George Cooke (British Army officer)

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Sir George Cooke
Born 1768
Died 3 February 1837
Harefield Park, Harefield
Allegiance United Kingdom United Kingdom
Service/branch Flag of the British Army.svg British Army
Rank Major General
Battles/wars French Revolutionary Wars
Napoleonic Wars
Awards Knight Commander of the Order of the Bath

Major-General Sir George Cooke KCB (1768 – 3 February 1837), was a British Army officer who commanded the 1st Division, under overall command of the Prince of Orange, at the Battle of Waterloo.


He was the son and heir of George John Cooke of Harefield, in Middlesex, who descended from a line of prothonotaries of the Court of Common Pleas. His mother was Penelope Boyer, daughter of Admiral Boyer.[1] Educated at Harrow and at the military school in Caen, Normandy, in 1784 Cooke was appointed an ensign in the 10th Grenadier Guards.[2] His brothers were General Henry Frederick Cooke and naval officer Edward Cooke while his sister was Penelope Anne Cooke.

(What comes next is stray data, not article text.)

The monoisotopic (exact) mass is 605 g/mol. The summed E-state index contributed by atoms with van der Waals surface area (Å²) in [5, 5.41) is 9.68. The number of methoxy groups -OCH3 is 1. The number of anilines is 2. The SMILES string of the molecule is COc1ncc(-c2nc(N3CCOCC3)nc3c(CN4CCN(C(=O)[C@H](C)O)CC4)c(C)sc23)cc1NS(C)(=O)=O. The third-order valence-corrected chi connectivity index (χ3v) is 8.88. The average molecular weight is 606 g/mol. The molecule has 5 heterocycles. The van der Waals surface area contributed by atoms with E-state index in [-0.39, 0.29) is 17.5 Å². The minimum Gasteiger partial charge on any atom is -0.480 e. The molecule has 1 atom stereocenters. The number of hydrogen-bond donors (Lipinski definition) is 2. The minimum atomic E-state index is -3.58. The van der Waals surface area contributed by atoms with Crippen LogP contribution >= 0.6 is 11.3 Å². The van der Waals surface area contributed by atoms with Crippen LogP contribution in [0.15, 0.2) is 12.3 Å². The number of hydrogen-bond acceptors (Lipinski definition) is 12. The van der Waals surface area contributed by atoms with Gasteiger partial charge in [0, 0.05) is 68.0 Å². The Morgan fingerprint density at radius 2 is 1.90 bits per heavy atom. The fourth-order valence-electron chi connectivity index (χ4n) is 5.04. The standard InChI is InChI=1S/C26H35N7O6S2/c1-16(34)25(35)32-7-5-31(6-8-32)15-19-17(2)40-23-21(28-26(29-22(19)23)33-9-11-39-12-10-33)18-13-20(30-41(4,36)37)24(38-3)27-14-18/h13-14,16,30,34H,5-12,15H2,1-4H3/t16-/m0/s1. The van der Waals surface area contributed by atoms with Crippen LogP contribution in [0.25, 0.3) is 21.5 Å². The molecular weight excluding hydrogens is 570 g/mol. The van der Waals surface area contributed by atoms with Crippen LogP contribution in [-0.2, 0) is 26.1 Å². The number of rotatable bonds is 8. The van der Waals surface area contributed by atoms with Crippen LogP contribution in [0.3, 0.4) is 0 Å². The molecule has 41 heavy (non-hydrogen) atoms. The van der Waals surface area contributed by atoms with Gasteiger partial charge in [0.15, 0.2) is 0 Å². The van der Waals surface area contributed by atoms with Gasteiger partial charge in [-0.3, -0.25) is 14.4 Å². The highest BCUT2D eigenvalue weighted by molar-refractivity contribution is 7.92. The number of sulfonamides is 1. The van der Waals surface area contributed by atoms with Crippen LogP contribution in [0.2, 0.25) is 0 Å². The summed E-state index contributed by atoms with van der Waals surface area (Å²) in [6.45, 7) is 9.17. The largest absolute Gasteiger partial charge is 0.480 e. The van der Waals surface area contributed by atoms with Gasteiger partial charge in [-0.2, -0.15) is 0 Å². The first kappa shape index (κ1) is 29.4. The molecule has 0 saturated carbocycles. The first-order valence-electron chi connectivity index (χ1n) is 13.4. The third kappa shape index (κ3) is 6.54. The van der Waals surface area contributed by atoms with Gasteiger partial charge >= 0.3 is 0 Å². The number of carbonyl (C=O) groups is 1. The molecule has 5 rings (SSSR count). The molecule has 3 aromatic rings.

He achieved his lieutenancy in 1792, followed shortly by his captaincy. In March 1794, he joined the Guards in Flanders and was appointed aide-de-camp to Major General Sir Samuel Hulse. He served throughout the French Revolutionary Wars, in Flanders and Holland, at the conclusion of which he was promoted to lieutenant-colonel of his regiment, despite being severely wounded in 1799.[1] From 1803 until early 1805, he held the post of assistant adjutant-general of the north west district. After receiving the rank of brevet colonel in 1808, he participated in the ill-fated 1809 Schelde expedition. After posts in Cadiz, he went to Holland in 1813 with the Brigade of Guards and took part in the ill-fated Siege of Bergen op Zoom the following year where he was described as a "prudent and humane commander".[3]

In 1815 was on Wellington's staff at the Battle of Waterloo, where he lost his right arm.[1] For his services at Waterloo he was made a Knight Commander of the Order of the Bath (KCB) on 22 June 1815 and a Knight of St George of Russia.[1]

He became Lieutenant-Governor of Portsmouth and General Officer Commanding South-West District in 1819.[2]

He died, unmarried, at Harefield Park on 3 February 1837.[2]


Military offices
Preceded by
Sir James Kempt
GOC South-West District
Succeeded by
Sir James Lyon